Blogmas 31: a history of New Year’s celebrations

Hello lovelies! It’s New Year’s eve tonight, I hope you are ready to celebrate in whatever matter you see fit. Whether that. be staying up past midnight, counting down and enjoying fireworks. Or enjoying a nice dinner and going to bed early. Or something completely different. You do you!

Blogmas 31: a history of New Year's celebrations 1

For at least 4,000 years, people around the world have been celebrating the start of each new year. Common traditions these days include parties, dinners, making resolutions and watching fireworks. But let’s take a look at the history of the New Year celebrations.

Babylonian New Year

The earliest festivities for the new year that we know of date back to the Babylonian age, about 4,000 years ago. Their new year didn’t start in January, but in late March on the day with an equal amount of sunlight and darkness (also known a the vernal equinox). It was a religious celebration called Akitu, which lasted for 11 days with a different ritual each day. But it was not just a celebration of the new year, it also marked the mythical victory of the Babylonian sky god Marduk over the evil sea goddess Tiamat. And the festivities also had a political side: this was the time when new kings were crowned or when the current king’s divine mandate was renewed.

Egyptian New Year

In Ancient Egypt, the year change coincided with the annual flooding of the river Nile and the rising of the star Sirius – around mid-July. Sirius (the brightest star in the sky) would become visible in mid-July after having been absent for about 70 days, also known as a heliacal rising. And this was right before the annual flooding of the river Nile. They celebrated the festival Wepet Renpet, a time of rebirth and rejuvenation honoured with feasts and special religious rites.

Roman New Year

The Roman New year actually took place at around the same time as the Babylonian one, around the vernal equinox, but because they tampered with the solar calendar until it turned into the Julian calendar that was aligned with the patterns of the sun, and this date ended up being January 1st. So it’s from Roman times, that we get our current New Year change on January 1st. This was extra special for them as January referred to Janus, the two-faced god who represented change and new beginnings – looking back at the old and also ahead at the new. They would celebrate by giving offerings to Janus to gain good fortune for the new year. Friends and neighbours would also exchange well-wishes and gifts (fig, honey, …).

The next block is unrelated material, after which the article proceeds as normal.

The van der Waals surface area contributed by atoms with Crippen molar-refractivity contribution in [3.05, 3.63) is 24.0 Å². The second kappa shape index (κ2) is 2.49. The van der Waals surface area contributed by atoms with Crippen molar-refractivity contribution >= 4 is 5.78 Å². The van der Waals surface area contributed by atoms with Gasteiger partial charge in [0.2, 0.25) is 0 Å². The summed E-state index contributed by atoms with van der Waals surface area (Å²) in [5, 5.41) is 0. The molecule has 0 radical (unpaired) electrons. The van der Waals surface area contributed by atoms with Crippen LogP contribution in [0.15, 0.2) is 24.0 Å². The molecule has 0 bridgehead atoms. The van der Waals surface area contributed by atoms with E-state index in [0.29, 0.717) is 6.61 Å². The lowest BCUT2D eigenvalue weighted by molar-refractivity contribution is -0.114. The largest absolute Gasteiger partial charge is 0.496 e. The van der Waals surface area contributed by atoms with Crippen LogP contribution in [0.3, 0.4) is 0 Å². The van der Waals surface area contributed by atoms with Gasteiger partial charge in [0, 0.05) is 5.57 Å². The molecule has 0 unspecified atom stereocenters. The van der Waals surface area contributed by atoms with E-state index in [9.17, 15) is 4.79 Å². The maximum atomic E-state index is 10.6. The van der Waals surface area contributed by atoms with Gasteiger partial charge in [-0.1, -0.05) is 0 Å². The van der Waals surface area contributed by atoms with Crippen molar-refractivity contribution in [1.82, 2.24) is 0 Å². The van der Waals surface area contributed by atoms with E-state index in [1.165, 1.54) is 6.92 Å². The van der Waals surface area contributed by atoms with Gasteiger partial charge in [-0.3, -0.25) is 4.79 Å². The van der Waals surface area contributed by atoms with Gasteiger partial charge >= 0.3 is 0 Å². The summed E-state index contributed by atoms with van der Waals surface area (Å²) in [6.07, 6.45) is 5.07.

Chinese New Year

As you might know, the Chinese don’t celebrate New year on January 1st, but a few weeks later. This celebration originated over 3,000 years ago during the Shang dynasty to celebrate new beginnings and the spring planting season. The way they celebrate is based on a myth of Nian, a bloodthirsty creature that would destroy villages at that time. To frighten him away (successfully), the villagers would decorate their homes with red trimmings, burning bamboo and they would make loud noises. The festivities last for about 2 weeks and focus on the home and on family, including cleaning house and repaying old debts. Did you know that the Chinese were also the first to use fireworks in their New Year’s celebrations?

Chinese New year is still based on the lunar calendar that dates back to the 2nd millennium BC, which means it usually takes place in late January/early February on the second new moon after the winter solstice.

Happy New Year!

Loes M.

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